A review of bio-aerosol exposures and associated health effects in veterinary practice

Sadegh Samadi 1, Inge M. Wouters 2, Dick J.J. Heederik 2
1 - Division of Environmental Epidemiology, Institute for Risk Assessment Sciences (IRAS), Utrecht University, the Netherlands; Department of Occupational Health, Arak University of Medical Sciences, Arak, Iran
2 - Division of Environmental Epidemiology, Institute for Risk Assessment Sciences (IRAS), Utrecht University, the Netherlands
Ann Agric Environ Med
2013; 20 (2):
ICID: 1052320
Article type: Review article
 
 
Introduction. Occupational exposure to bio-aerosols has been linked to various health effects. This review presents an overview of bio-aerosol exposure levels in veterinary practices, and investigates the possibility of health effects associated with bio-aerosol exposure.
Methods. A systematic literature search was carried out in PubMed. Publications were included if they provided information on bio-aerosol exposure and related health effects through veterinary practice and other professions with similar exposures, occupationally exposed to animals.
Results. Few studies in veterinary settings showed that substantial bio-aerosol exposure levels (e.g. endotoxin and β(1→3)-glucan) were likely occur when handling farm animals and horses. Exposure levels are comparable to those levels observed in farming which have been associated with respiratory health effects. Animal specific allergen exposures have hardly been studied, but showed to be measurable in companion animal clinics and dairy barns. The Findings of the few studies available among veterinary populations, particularly those working with farm animals and horses, are indicative of an elevated risk for developing respiratory symptoms. Studies among pig farmers, exposed to similar environments as veterinarians, strongly confirm that veterinary populations are at an increased risk of developing respiratory diseases in relation to bio-aerosol exposure, in particular endotoxin. Exposure to animal allergens during veterinary practice may cause allergic inflammation, characterized by IgE-mediated reactions to animal allergens. Nonetheless, the occurrence of sensitization or allergy against animal allergens is poorly described, apart from laboratory animal allergy, especially known from exposure to rats and mice.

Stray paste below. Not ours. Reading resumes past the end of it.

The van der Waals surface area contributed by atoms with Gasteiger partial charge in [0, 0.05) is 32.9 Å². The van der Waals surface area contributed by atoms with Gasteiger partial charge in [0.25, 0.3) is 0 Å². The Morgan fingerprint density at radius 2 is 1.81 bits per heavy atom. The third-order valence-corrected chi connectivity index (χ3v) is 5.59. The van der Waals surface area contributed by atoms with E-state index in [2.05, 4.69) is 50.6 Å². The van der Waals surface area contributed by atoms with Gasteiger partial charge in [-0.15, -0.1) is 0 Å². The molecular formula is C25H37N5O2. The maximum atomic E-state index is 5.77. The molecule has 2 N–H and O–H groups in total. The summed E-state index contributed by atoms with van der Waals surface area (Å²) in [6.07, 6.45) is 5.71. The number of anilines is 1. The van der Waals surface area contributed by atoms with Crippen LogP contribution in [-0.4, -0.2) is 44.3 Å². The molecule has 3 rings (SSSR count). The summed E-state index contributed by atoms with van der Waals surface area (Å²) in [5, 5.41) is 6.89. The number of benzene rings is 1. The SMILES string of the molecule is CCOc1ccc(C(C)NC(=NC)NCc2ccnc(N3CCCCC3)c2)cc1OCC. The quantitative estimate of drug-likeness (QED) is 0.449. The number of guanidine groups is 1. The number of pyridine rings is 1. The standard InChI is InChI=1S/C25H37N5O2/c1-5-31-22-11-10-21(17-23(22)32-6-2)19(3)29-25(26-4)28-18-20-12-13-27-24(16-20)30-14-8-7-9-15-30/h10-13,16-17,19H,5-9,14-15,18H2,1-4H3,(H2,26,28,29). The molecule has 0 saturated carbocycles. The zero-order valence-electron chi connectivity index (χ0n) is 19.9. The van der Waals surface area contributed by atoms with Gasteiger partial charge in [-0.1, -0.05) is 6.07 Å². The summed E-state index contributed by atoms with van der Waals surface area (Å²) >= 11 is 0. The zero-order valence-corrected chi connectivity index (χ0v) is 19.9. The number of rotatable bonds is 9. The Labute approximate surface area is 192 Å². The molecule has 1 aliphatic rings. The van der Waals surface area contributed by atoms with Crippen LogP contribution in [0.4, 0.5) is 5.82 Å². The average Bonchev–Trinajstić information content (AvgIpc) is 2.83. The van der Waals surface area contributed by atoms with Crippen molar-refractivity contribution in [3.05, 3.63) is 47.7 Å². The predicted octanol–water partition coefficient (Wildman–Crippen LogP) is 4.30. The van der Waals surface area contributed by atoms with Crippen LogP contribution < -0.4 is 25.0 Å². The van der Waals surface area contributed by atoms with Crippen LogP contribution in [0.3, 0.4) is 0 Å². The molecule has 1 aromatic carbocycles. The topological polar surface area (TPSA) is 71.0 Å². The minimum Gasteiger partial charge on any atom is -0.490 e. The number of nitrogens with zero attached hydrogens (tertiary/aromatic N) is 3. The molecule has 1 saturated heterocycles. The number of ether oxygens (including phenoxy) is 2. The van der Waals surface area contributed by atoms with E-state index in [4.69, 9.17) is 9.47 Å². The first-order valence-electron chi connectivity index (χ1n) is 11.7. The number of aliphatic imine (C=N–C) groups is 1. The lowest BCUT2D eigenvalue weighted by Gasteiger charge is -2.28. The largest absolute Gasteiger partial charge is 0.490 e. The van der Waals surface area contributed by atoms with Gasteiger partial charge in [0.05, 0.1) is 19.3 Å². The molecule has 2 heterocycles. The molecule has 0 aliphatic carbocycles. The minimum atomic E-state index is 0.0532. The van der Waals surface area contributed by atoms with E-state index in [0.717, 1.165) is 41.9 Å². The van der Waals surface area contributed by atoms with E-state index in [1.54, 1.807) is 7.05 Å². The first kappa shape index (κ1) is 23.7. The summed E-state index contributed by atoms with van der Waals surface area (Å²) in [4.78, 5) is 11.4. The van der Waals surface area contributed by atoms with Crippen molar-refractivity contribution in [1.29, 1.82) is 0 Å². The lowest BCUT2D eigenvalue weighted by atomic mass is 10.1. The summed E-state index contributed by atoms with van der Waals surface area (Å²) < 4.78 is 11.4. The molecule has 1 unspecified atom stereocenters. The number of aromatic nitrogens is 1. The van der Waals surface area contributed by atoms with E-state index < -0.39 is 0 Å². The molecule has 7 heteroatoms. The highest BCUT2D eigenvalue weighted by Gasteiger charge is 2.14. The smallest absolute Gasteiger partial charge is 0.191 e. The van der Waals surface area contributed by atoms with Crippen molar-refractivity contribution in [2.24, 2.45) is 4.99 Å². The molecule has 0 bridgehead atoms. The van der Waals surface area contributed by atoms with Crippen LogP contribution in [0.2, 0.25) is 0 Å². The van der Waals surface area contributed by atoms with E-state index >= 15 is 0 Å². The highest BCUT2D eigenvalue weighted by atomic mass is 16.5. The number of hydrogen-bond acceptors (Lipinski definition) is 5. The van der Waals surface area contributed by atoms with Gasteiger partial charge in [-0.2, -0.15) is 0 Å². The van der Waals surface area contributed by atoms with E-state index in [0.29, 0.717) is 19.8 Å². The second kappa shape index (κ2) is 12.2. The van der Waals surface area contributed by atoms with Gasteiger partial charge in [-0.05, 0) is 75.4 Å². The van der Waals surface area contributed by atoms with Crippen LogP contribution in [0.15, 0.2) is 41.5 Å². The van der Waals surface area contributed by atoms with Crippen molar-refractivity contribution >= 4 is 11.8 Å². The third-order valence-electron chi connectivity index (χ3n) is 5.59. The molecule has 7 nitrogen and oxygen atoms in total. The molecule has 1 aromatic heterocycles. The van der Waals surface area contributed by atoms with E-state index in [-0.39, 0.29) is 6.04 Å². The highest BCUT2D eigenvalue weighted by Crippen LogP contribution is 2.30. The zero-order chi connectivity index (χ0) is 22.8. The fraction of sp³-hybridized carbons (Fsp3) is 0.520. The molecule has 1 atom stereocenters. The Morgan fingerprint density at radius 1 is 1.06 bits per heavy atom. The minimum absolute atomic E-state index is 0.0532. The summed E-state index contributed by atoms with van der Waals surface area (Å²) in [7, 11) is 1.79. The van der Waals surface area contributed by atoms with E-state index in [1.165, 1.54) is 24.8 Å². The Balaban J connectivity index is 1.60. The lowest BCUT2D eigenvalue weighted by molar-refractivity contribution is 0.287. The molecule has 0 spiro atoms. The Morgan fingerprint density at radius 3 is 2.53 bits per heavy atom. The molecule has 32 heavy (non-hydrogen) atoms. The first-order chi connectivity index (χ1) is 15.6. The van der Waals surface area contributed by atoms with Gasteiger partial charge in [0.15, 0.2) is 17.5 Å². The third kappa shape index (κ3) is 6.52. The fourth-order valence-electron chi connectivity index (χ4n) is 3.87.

Conclusion. Veterinary populations are likely exposed to elevated levels of bio-aerosols such as endotoxins, β(1→3)-glucans, and some specific animal allergens. Exposures to these agents in animal farmers are associated with allergic and non-allergic respiratory effects, proposing similar health effects in veterinary populations.
PMID 23772565 - click here to show this article in PubMed
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